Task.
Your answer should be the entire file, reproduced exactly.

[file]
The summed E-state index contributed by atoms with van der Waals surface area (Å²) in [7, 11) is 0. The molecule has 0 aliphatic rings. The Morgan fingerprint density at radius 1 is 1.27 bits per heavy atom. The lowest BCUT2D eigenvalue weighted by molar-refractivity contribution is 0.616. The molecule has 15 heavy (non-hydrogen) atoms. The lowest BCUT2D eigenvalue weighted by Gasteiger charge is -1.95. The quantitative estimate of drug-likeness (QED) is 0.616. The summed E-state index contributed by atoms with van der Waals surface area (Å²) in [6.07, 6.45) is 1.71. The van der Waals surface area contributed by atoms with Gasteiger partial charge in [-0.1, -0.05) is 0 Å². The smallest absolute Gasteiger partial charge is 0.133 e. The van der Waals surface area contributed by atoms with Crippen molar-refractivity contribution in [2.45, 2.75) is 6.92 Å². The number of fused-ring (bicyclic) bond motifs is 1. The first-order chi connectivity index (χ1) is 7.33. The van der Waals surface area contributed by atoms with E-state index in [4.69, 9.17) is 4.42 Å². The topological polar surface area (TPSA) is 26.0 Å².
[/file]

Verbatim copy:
The summed E-state index contributed by atoms with van der Waals surface area (Å²) in [7, 11) is 0. The molecule has 0 aliphatic rings. The Morgan fingerprint density at radius 1 is 1.27 bits per heavy atom. The lowest BCUT2D eigenvalue weighted by molar-refractivity contribution is 0.616. The molecule has 15 heavy (non-hydrogen) atoms. The lowest BCUT2D eigenvalue weighted by Gasteiger charge is -1.95. The quantitative estimate of drug-likeness (QED) is 0.616. The summed E-state index contributed by atoms with van der Waals surface area (Å²) in [6.07, 6.45) is 1.71. The van der Waals surface area contributed by atoms with Gasteiger partial charge in [-0.1, -0.05) is 0 Å². The smallest absolute Gasteiger partial charge is 0.133 e. The van der Waals surface area contributed by atoms with Crippen molar-refractivity contribution in [2.45, 2.75) is 6.92 Å². The number of fused-ring (bicyclic) bond motifs is 1. The first-order chi connectivity index (χ1) is 7.33. The van der Waals surface area contributed by atoms with E-state index in [4.69, 9.17) is 4.42 Å². The topological polar surface area (TPSA) is 26.0 Å².